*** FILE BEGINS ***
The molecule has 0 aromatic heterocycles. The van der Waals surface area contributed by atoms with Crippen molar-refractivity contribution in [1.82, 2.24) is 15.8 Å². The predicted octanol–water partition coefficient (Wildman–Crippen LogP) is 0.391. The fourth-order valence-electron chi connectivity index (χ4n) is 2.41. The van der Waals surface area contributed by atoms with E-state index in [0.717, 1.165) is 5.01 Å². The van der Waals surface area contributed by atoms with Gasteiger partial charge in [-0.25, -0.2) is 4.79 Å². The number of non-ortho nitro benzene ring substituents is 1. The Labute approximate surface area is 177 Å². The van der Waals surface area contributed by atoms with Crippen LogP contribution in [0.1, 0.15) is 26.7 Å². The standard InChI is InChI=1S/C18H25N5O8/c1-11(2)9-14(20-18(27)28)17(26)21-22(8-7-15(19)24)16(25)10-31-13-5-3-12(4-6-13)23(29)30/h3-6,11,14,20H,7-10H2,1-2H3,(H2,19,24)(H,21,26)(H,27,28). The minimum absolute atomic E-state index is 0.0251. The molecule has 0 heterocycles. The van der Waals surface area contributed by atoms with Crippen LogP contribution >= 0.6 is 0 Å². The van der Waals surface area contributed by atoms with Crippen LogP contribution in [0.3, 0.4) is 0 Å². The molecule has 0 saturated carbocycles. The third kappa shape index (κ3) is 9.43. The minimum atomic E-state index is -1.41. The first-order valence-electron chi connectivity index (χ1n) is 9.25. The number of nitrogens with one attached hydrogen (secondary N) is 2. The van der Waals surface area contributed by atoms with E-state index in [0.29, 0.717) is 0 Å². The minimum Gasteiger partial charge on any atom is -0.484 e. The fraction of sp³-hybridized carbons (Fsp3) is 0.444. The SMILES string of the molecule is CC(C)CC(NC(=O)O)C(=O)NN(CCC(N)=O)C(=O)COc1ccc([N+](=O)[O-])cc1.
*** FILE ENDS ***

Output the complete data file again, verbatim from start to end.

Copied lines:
The molecule has 0 aromatic heterocycles. The van der Waals surface area contributed by atoms with Crippen molar-refractivity contribution in [1.82, 2.24) is 15.8 Å². The predicted octanol–water partition coefficient (Wildman–Crippen LogP) is 0.391. The fourth-order valence-electron chi connectivity index (χ4n) is 2.41. The van der Waals surface area contributed by atoms with E-state index in [0.717, 1.165) is 5.01 Å². The van der Waals surface area contributed by atoms with Gasteiger partial charge in [-0.25, -0.2) is 4.79 Å². The number of non-ortho nitro benzene ring substituents is 1. The Labute approximate surface area is 177 Å². The van der Waals surface area contributed by atoms with Crippen LogP contribution in [0.1, 0.15) is 26.7 Å². The standard InChI is InChI=1S/C18H25N5O8/c1-11(2)9-14(20-18(27)28)17(26)21-22(8-7-15(19)24)16(25)10-31-13-5-3-12(4-6-13)23(29)30/h3-6,11,14,20H,7-10H2,1-2H3,(H2,19,24)(H,21,26)(H,27,28). The minimum absolute atomic E-state index is 0.0251. The molecule has 0 heterocycles. The van der Waals surface area contributed by atoms with Crippen LogP contribution >= 0.6 is 0 Å². The van der Waals surface area contributed by atoms with Crippen LogP contribution in [0.3, 0.4) is 0 Å². The molecule has 0 saturated carbocycles. The third kappa shape index (κ3) is 9.43. The minimum atomic E-state index is -1.41. The first-order valence-electron chi connectivity index (χ1n) is 9.25. The number of nitrogens with one attached hydrogen (secondary N) is 2. The van der Waals surface area contributed by atoms with E-state index in [0.29, 0.717) is 0 Å². The minimum Gasteiger partial charge on any atom is -0.484 e. The fraction of sp³-hybridized carbons (Fsp3) is 0.444. The SMILES string of the molecule is CC(C)CC(NC(=O)O)C(=O)NN(CCC(N)=O)C(=O)COc1ccc([N+](=O)[O-])cc1.